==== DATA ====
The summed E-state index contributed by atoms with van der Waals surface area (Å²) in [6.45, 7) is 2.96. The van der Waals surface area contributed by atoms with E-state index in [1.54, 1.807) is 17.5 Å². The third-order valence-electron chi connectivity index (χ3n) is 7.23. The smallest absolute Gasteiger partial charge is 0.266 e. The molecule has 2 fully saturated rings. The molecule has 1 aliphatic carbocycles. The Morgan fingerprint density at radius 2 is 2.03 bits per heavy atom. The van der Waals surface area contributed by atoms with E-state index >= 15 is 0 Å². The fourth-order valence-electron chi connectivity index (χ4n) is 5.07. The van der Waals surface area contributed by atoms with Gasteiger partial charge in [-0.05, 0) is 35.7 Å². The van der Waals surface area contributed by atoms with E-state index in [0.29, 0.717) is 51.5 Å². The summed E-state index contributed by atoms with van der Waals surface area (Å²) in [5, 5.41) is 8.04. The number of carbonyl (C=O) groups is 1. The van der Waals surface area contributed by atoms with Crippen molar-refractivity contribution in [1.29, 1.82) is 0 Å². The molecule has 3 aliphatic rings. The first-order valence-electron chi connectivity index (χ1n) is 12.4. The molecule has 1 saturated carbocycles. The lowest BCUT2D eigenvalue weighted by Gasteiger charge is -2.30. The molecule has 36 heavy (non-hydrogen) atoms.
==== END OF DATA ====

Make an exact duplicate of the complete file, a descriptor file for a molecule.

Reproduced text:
The summed E-state index contributed by atoms with van der Waals surface area (Å²) in [6.45, 7) is 2.96. The van der Waals surface area contributed by atoms with E-state index in [1.54, 1.807) is 17.5 Å². The third-order valence-electron chi connectivity index (χ3n) is 7.23. The smallest absolute Gasteiger partial charge is 0.266 e. The molecule has 2 fully saturated rings. The molecule has 1 aliphatic carbocycles. The Morgan fingerprint density at radius 2 is 2.03 bits per heavy atom. The van der Waals surface area contributed by atoms with E-state index >= 15 is 0 Å². The fourth-order valence-electron chi connectivity index (χ4n) is 5.07. The van der Waals surface area contributed by atoms with Gasteiger partial charge in [-0.05, 0) is 35.7 Å². The van der Waals surface area contributed by atoms with E-state index in [0.29, 0.717) is 51.5 Å². The summed E-state index contributed by atoms with van der Waals surface area (Å²) in [5, 5.41) is 8.04. The number of carbonyl (C=O) groups is 1. The van der Waals surface area contributed by atoms with Crippen molar-refractivity contribution in [1.29, 1.82) is 0 Å². The molecule has 3 aliphatic rings. The first-order valence-electron chi connectivity index (χ1n) is 12.4. The molecule has 1 saturated carbocycles. The lowest BCUT2D eigenvalue weighted by Gasteiger charge is -2.30. The molecule has 36 heavy (non-hydrogen) atoms.